The work continues today. God takes the brokenness of our lives, artfully fits us together with other broken and rescued people, and patiently chips away our rough edges. He loves His work, you know.
Lee Geysbeek of Compassion International told about a woman who had the opportunity to travel to a distant land to visit the child she sponsored. She decided to take the child, who was living in abject poverty, to a restaurant.
I’m grateful that God has given us the sense of smell so we can enjoy the many fragrances of life. I think of how much I enjoy something as simple as the fresh and inviting aroma of after-shave lotion in the morning. Or the mellow smell of fresh-cut grass in the spring. I especially enjoy sitting in the backyard when the delicate scent of my favorite roses fills the air. And then there are the savory aromas of delicious food.
The corkscrew willow tree stood vigil over our backyard for more than 20 years. It shaded all four of our children as they played in the yard, and it provided shelter for the neighborhood squirrels. But when springtime came and the tree didn’t awaken from its winter slumber, it was time to bring it down.
The cozy little village of Rjukan, Norway, is a delightful place to live—except during the dark days of winter. Located in a valley at the foot of the towering Gaustatoppen Mountain, the town receives no direct sunlight for nearly half of the year. Residents had long considered the idea of placing mirrors at the top of the mountain to reflect the sun. But the concept was not feasible until recently. In 2005, a local artist began “The Mirror Project” to bring together people who could turn the idea into reality. Eight years later, in October 2013, the mirrors went into action. Residents crowded into the town square to soak up the reflected sunlight.
Recently my wife, Marlene, and I received a panicky phone call from our son and his wife. The night before, they had found two bats in their house. I know bats are an important part of the ecosystem, but they are not my favorite among God’s creatures, especially when they are flying around inside.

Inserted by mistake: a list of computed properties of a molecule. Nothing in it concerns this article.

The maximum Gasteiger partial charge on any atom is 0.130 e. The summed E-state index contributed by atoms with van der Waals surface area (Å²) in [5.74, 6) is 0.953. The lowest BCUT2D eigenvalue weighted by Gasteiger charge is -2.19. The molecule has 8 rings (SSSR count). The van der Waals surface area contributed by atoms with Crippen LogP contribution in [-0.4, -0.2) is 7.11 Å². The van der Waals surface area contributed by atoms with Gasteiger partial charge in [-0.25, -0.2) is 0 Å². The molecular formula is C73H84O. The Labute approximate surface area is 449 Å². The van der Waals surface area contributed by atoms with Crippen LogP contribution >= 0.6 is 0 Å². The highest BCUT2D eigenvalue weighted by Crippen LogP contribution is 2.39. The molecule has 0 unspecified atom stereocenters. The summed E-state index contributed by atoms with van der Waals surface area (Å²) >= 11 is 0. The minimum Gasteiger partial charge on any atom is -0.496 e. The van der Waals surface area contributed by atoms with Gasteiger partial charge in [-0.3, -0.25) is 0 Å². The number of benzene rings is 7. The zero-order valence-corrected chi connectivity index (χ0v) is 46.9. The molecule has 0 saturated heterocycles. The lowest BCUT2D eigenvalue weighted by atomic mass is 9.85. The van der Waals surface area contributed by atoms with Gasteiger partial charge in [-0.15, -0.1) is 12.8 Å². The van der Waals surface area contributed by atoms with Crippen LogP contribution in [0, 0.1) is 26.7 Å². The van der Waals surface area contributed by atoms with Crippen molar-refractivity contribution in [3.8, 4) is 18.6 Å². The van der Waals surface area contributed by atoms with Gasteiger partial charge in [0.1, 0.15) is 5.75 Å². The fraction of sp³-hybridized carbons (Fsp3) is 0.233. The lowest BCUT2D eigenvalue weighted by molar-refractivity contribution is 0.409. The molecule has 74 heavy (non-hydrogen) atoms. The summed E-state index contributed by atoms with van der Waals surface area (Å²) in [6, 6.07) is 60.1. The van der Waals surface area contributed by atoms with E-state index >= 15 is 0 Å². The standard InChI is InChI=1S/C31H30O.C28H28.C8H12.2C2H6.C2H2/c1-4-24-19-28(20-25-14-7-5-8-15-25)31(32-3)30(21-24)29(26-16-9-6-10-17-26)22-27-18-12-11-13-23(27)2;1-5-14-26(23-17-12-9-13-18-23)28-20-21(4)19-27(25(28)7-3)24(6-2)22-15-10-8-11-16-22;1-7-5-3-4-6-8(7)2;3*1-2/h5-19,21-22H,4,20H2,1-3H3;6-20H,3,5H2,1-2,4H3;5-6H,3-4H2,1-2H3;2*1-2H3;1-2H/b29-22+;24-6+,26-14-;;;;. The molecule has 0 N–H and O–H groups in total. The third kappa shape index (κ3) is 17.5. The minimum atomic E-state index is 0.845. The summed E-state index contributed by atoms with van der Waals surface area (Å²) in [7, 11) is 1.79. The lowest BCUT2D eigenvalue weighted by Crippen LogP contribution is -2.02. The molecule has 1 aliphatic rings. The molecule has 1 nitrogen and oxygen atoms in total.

Charles Ponzi’s name will be forever associated with the financial fraud scheme he elevated to a way of life. After some minor financial crimes and brief times in jail, in early 1920 he began offering investors a 50 percent return on their money in 45 days and a 100 percent return in 90 days. Although it seemed too good to be true, the money poured in. Ponzi used money from new investors to pay prior investors and fund his lavish lifestyle. By the time his fraud was discovered in August 1920, investors had lost 20 million dollars and five banks had failed. Ponzi spent 3 years in prison, was later deported to Italy, and died penniless in 1949 at the age of 66.
The day before Billy Graham’s interview in 1982 on The Today Show, his director of public relations, Larry Ross, requested a private room for Graham to pray in before the interview. But when Mr. Graham arrived at the studio, his assistant informed Ross that Mr. Graham didn’t need the room. He said, “Mr. Graham started praying when he got up this morning, he prayed while eating breakfast, he prayed on the way over in the car, and he’ll probably be praying all the way through the interview.” Ross later said, “That was a great lesson for me to learn as a young man.”